Translating a Blog into a Book

This blog started out as a marketing tool to show potential customers that I knew what I was talking about when it came to technical writing. Later on, it became a public service. Eventually, the more I wrote (every Monday and Thursday, 9 a.m. Eastern Time), it came to be a passion in itself. I grew to love sharing little bits of insight about the tech writing business with you fine folks who check in on a weekly basis (1,000/month and climbing).

Making money on my weekly advice

Yet here’s the kicker: as much as I enjoy pontificating, I was wondering if there might be a way to make a buck at it. I became aware of this potential as I got more and more mail asking for specific advice on how to do A, B, or C. Many or most of those emails resulted in blog entries, which I then shared with the rest of you.

But still, there has to be a way to make money at this, right?

A good friend, fellow technical writer, and reader of this blog reminded me that people can and do make money translating their blogs into books. After thinking about it, I could recall at least two of my favorites who have done so: John Scalzi and Paul Spudis, so I’ve decided to try writing a book based on what I’ve been writing here over the last few years.

The actual writing process

However, this project presents a few challenges. For one, if you’ve been a regular reader of this blog, you’ve already read a lot of this stuff. For another, one is never certain of the audience for this sort of thing–how many people might actually buy a book on the business of technical writing? And lastly, given the fact that my posts have meandered all across the board when it comes to tech writing, how does one organize such a mess?

These are some of the questions I get to answer as I set myself the task of writing a book to suit you, my fearless readers. While it’s a safe bet that all 52,000 technical writers in the U.S. are not reading this site on a regular basis, I at least have a starting point for explaining to a publisher the potential market size. You’ll tell your tech writing friends, right?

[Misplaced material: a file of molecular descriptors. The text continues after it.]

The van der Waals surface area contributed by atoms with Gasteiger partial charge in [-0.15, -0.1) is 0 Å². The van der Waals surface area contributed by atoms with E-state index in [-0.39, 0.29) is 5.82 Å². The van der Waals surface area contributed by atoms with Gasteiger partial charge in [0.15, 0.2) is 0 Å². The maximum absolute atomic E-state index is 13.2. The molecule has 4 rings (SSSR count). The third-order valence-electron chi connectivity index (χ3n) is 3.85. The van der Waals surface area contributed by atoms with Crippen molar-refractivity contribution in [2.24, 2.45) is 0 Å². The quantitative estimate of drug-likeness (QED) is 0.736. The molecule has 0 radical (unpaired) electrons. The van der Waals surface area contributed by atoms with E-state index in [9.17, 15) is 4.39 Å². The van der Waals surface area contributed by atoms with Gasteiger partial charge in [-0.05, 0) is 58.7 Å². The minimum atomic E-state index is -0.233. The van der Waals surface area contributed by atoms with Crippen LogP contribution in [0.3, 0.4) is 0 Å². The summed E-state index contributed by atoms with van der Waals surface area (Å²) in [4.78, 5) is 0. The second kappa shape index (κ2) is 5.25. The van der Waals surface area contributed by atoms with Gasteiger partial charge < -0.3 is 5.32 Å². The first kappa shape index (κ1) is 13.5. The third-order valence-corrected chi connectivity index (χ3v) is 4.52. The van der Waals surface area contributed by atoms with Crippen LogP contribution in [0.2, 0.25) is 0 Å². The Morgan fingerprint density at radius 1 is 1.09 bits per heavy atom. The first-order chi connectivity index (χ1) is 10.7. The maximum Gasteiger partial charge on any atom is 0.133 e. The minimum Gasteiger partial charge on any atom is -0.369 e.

I started this process by identifying the “themes” on which this blog is based:

  • Demonstrating a solid work ethic
  • Minding your manners/following up
  • Pursuing your passions
  • Building your network
  • Learning what you don’t know
  • Keeping your work organized
  • Paying the bills
  • Taking concrete action on your own behalf
  • Accepting painful realities, helplessness, luck, and the kindness of others with humility
  • Helping others/giving back

If I haven’t covered all of these topics in sufficient depth, I’ll have the opportunity in the book, won’t I? The nice part about a book is that I’ll get the opportunity to be more systematic about my approach to the various topics.

What comes next will be a bit painful, perhaps, but I must go back and reread this entire blog and see what pieces are worth sharing again. Then I have to file the various thoughts under one of the above headings and hopefully come out with an equal amount of content for each. If not, I’ll get to reshuffle my categories and start over.